Nike executive Ann Hebert abruptly left the company following our report about her son operating a business reselling sneakers and using a credit card in her name https://t.co/gBOoXaZHSq— Businessweek (@BW) March 1, 2021
Joe Hebert, a 19-year-old Portlander dropped out of University of Oregon to work on the sneaker resale business. Hebert coordinated a “cook group,” a private channel of sneakerheads who use automated scripts, or “bots,” and insider information to gain an advantage in securing limited-release sneakers at point of release. Employing his cook group to purchase $132,000 worth of Yeezy sneakers flipping them for hundreds of thousands dollars. This purchase was made with an American Express card that belongs to his mom, who happens to be Ann Hebert, an executive at Nike for 25 years, who’d been in charge of Nike’s push to sell directly to consumers.
Hebert plugged his cook group, which cost $50 per month to join, as a way to invest in yourself. "I'm totally willing to dump literally all of my money into a shoe. I'm not gonna go home with an L."
The sneaker game is akin to traditional finance terms: flipping sneakers is now arbitrage. Bundling lower-tier “bricks” into tranches. If sneakers were stocks, Hebert was a trader, and his mom worked on the New York Stock Exchange. There are previous examples of Nike suing former employees for “insider trading” and if sneakers were regulated financial instruments, he’d likely be under investigation by the Securities and Exchange Commission.
The scandal has been such among sneaker heads, because ever since the 00’s, when sneakers started to soar, they have been calling out these behaviors, prompting even mainstream outlets to pick this story.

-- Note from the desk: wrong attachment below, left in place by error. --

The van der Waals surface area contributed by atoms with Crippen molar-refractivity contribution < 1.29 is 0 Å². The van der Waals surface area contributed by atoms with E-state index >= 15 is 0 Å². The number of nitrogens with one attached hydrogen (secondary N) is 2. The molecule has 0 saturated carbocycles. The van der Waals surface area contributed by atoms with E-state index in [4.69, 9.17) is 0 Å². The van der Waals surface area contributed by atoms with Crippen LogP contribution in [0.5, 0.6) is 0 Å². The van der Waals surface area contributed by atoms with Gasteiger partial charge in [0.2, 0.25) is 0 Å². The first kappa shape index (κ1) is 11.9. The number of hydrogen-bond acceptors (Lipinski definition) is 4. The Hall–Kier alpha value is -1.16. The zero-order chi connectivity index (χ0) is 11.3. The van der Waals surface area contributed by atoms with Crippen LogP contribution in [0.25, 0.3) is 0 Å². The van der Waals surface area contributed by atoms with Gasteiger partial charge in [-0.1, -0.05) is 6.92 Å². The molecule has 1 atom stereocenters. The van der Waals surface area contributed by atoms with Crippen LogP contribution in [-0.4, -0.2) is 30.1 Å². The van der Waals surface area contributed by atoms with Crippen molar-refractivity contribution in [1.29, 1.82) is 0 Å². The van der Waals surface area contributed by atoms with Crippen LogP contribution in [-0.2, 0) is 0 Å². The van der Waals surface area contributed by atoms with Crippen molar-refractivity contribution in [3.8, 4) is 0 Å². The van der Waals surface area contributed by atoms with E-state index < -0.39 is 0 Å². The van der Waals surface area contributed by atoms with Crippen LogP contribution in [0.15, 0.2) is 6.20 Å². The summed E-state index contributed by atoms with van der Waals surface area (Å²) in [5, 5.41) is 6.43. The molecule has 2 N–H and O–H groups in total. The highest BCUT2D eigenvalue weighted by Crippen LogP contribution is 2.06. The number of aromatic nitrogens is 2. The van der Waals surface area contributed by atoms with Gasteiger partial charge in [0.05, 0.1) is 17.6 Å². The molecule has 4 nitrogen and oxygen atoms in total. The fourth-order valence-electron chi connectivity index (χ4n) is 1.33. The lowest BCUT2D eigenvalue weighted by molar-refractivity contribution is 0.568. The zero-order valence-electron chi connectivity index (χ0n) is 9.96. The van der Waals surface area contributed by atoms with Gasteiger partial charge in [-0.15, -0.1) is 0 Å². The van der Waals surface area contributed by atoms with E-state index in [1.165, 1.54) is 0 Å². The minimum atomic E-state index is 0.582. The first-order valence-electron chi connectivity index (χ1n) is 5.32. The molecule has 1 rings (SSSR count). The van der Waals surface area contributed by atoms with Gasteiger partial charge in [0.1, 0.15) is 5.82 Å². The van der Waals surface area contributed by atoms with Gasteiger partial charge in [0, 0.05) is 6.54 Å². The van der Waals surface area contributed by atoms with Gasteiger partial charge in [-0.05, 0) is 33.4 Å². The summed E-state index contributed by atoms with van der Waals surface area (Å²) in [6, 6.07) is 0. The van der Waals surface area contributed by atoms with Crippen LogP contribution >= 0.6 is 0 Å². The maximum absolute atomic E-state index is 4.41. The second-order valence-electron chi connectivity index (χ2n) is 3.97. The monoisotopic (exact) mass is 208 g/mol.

The archetype of a reseller according to many in the sneaker community is of a kid that's privileged, whose parents have money, and are able to kind of jump in this just to make money and not really participate in the culture. Originally considered a blight in the community, since they have always been around, but since sneakers made it into pop culture and mainstream, resellers have grown, contributing to the artificial scarcity created and controlled by the sneaker companies themselves.
“This is the Supreme model of keeping things super limited on the supply side.” said Nick Engvall, sneaker creator and consultant, who’s been in the industry for 15 years. Part of the reason that this really bubbled up and became a huge issue is because of pictures of Hebert posing on social media buying shoes that just aren't available anywhere, and the quantities that you would never see without having a very close connection to the company or direct access to when and where these products are going to be available.
Originally a Nike spokesperson insisted that Hebert made the necessary disclosures about her son’s business, West Coast Streetwear, in 2018. However, she has resigned from Nike days after the article was published, abruptly leaving the company following the reports about her son operating a business reselling sneakers and using a credit card in her name.